Astronomers call planets "candidates" until follow-up studies confirm them as planets; the Cornell researchers hope their work will inspire other scientists to point their telescopes in the direction of these new planet candidates.

For example, said Muirhead, astronomers might study these planets' atmospheres using space telescopes like Hubble or the James Webb Space Telescope, and look for biosignatures, like oxygen absorption lines.

"If we saw signatures of oxygen in these planets' atmospheres, that would be a major step toward identifying extraterrestrial life in the universe," Muirhead said.

.


Related Links
Cornell
Lands Beyond Beyond - extra solar planets - news and science
Life Beyond Earth






Comment on this article via your Facebook, Yahoo, AOL, Hotmail login.

Share this article via these popular social media networks
del.icio.usdel.icio.us DiggDigg RedditReddit GoogleGoogle




Memory Foam Mattress Review
Newsletters :: SpaceDaily :: SpaceWar :: TerraDaily :: Energy Daily
XML Feeds :: Space News :: Earth News :: War News :: Solar Energy News





EXO WORLDS
Some Stars Capture Rogue Planets
Boston MA (SPX) Apr 20, 2012
New research suggests that billions of stars in our galaxy have captured rogue planets that once roamed interstellar space. The nomad worlds, which were kicked out of the star systems in which they formed, occasionally find a new home with a different sun. This finding could explain the existence of some planets that orbit surprisingly far from their stars, and even the existence of a double-pla ... read more


EXO WORLDS
Moon Express Delivers Lunar Mission Design Report for mining the Moon for precious resources

NASA's Lunar Reconnaissance Orbiter Brings 'Earthrise' to Everyone

Winners of 19th Annual NASA Great Moonbuggy Race Announced

Russian Space Agency eyes Moon explorations

EXO WORLDS
Martian Volcanic Glass Could Be Hotspot for Life

Mars Express explores the roots of Martian volcanoes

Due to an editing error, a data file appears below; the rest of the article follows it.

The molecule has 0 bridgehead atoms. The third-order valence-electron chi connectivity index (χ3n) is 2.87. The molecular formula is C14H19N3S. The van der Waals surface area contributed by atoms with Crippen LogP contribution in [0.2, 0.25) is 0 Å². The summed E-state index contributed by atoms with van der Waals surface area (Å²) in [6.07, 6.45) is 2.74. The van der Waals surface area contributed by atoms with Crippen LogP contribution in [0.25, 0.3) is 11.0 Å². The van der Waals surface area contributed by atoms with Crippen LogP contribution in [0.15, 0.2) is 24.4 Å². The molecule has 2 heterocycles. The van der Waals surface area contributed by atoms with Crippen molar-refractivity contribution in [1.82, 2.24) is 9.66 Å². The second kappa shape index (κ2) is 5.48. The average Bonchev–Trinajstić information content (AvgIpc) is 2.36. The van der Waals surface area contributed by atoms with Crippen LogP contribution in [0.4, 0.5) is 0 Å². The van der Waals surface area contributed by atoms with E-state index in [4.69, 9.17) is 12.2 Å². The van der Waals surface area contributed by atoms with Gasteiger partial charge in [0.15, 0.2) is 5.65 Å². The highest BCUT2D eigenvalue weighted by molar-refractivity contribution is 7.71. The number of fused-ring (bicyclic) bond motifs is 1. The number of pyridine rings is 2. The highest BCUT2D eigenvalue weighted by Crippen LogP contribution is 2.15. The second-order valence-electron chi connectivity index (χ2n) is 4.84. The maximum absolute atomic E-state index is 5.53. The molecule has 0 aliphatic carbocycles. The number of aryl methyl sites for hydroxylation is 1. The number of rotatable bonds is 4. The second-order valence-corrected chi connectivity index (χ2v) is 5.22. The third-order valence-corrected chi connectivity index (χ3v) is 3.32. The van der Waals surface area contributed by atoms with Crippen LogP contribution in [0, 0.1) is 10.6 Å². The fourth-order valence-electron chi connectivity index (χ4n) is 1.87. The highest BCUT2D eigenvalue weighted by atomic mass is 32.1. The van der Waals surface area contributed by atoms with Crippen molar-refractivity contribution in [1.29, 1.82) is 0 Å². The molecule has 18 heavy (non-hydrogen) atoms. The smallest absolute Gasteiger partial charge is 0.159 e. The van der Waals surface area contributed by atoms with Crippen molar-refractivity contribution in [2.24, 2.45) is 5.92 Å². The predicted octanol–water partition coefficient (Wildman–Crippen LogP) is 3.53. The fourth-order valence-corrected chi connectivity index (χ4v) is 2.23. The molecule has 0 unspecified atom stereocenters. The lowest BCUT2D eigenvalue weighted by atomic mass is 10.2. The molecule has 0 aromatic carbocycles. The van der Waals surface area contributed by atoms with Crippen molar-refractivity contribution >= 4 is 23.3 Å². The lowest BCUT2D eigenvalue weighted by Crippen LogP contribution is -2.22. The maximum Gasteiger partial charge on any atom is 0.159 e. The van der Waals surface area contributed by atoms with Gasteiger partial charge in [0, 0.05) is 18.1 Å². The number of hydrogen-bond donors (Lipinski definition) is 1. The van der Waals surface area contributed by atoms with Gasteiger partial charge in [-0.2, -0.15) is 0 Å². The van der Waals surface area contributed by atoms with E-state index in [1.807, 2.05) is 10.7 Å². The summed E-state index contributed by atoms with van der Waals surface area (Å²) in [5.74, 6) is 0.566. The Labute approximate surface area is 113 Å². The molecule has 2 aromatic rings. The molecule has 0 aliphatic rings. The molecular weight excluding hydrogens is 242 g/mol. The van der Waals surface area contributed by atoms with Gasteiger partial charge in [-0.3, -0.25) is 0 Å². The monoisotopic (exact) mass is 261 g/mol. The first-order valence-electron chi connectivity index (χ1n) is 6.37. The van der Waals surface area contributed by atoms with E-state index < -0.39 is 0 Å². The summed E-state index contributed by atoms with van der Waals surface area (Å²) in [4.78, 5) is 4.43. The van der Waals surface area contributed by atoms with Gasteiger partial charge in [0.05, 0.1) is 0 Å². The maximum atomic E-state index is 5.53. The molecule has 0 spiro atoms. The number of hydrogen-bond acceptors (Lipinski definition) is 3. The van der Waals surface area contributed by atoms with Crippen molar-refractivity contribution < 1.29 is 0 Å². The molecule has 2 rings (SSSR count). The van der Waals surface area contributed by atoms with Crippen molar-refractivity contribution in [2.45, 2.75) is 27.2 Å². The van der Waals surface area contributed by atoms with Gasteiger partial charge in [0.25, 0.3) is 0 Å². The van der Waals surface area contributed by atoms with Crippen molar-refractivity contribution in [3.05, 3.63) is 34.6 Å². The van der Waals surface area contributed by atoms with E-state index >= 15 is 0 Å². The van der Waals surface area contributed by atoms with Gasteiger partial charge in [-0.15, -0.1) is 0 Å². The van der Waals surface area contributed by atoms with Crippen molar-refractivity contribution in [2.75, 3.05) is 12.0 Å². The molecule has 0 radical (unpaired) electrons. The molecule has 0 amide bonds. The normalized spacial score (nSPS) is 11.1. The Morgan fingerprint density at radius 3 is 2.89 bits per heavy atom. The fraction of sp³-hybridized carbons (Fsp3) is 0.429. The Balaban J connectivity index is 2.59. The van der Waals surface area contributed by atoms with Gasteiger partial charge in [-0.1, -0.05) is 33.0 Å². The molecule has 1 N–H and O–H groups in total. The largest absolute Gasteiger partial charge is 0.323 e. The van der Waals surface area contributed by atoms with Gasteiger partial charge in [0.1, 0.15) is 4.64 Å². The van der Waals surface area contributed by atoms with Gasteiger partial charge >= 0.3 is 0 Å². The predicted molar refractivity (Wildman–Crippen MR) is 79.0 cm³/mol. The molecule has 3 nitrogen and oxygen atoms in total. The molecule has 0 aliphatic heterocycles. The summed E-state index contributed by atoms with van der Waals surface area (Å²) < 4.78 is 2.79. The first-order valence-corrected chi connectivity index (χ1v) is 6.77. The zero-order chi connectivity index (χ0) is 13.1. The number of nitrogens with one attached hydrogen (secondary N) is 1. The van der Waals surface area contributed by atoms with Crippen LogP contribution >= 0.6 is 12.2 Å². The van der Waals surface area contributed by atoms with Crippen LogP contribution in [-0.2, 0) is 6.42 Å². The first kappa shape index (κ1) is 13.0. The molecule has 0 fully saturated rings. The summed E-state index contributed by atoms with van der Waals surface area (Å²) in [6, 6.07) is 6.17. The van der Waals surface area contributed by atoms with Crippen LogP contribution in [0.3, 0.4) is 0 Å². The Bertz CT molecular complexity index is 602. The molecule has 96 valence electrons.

Lava flows carved Mars valleys: study

Mars Astronauts Could Risk DNA Damage

EXO WORLDS
Space -- the next frontier for Hillary Clinton?

Company to Create 'Gas Stations' in Space

Boeing, NASA Sign Agreement on Mission Support for CST-100

Parachutes for NASA crew capsule tested

EXO WORLDS
China's Lunar Docking

Shenzhou-9 may take female astronaut to space

China to launch 100 satellites during 2011-15

Three for Tiangong

EXO WORLDS
Three astronauts to land from ISS Friday

Expedition 30 Crew Returning Home Friday

Russia brings three spacemen safely back to Earth

Three astronauts land on Earth from ISS in Russian capsule

EXO WORLDS
Indian rocket being fuelled for Risat-1 launch

Assembly begins for the third Ariane 5 to be launched in 2012

ILS Proton Successfully Launches Y1B Satellite For Yahsat

SpaceX aims for May 7 launch to ISS

EXO WORLDS
Three Earthlike planets identified by Cornell astronomers

Some Stars Capture Rogue Planets

ALMA Reveals Workings of Nearby Planetary System

UF-led team uses new observatory to characterize low-mass planets orbiting nearby star

EXO WORLDS
I like to break things

Beyond stain-resistant: New fabric coating actively shrugs off gunk

Scientists Predict Paradoxical Laser Effect

Japan, Kazakhstan to jointly develop rare earths: report




The content herein, unless otherwise known to be public domain, are Copyright 1995-2014 - Space Media Network. AFP, UPI and IANS news wire stories are copyright Agence France-Presse, United Press International and Indo-Asia News Service. ESA Portal Reports are copyright European Space Agency. All NASA sourced material is public domain. Additional copyrights may apply in whole or part to other bona fide parties. Advertising does not imply endorsement,agreement or approval of any opinions, statements or information provided by Space Media Network on any Web page published or hosted by Space Media Network. Privacy Statement